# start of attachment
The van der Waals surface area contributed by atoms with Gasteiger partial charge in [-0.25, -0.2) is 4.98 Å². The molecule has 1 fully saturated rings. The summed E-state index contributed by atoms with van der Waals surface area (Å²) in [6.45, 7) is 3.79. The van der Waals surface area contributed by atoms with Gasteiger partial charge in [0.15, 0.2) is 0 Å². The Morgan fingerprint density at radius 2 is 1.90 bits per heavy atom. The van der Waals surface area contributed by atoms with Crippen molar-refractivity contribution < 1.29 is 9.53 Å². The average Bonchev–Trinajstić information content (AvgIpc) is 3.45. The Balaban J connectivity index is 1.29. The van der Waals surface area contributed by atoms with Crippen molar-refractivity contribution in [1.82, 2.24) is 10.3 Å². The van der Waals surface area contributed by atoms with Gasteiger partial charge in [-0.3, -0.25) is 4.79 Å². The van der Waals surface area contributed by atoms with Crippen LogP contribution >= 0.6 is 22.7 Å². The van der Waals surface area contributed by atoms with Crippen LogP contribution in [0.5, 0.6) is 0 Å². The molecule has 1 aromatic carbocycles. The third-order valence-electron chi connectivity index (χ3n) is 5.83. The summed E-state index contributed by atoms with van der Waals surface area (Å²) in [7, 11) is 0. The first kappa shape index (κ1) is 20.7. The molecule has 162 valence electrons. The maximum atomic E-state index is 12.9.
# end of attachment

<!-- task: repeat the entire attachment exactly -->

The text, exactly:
The van der Waals surface area contributed by atoms with Gasteiger partial charge in [-0.25, -0.2) is 4.98 Å². The molecule has 1 fully saturated rings. The summed E-state index contributed by atoms with van der Waals surface area (Å²) in [6.45, 7) is 3.79. The van der Waals surface area contributed by atoms with Gasteiger partial charge in [0.15, 0.2) is 0 Å². The Morgan fingerprint density at radius 2 is 1.90 bits per heavy atom. The van der Waals surface area contributed by atoms with Crippen molar-refractivity contribution < 1.29 is 9.53 Å². The average Bonchev–Trinajstić information content (AvgIpc) is 3.45. The Balaban J connectivity index is 1.29. The van der Waals surface area contributed by atoms with Crippen molar-refractivity contribution in [1.82, 2.24) is 10.3 Å². The van der Waals surface area contributed by atoms with Gasteiger partial charge in [-0.3, -0.25) is 4.79 Å². The van der Waals surface area contributed by atoms with Crippen LogP contribution >= 0.6 is 22.7 Å². The van der Waals surface area contributed by atoms with Crippen LogP contribution in [0.5, 0.6) is 0 Å². The molecule has 1 aromatic carbocycles. The third-order valence-electron chi connectivity index (χ3n) is 5.83. The summed E-state index contributed by atoms with van der Waals surface area (Å²) in [7, 11) is 0. The first kappa shape index (κ1) is 20.7. The molecule has 162 valence electrons. The maximum atomic E-state index is 12.9.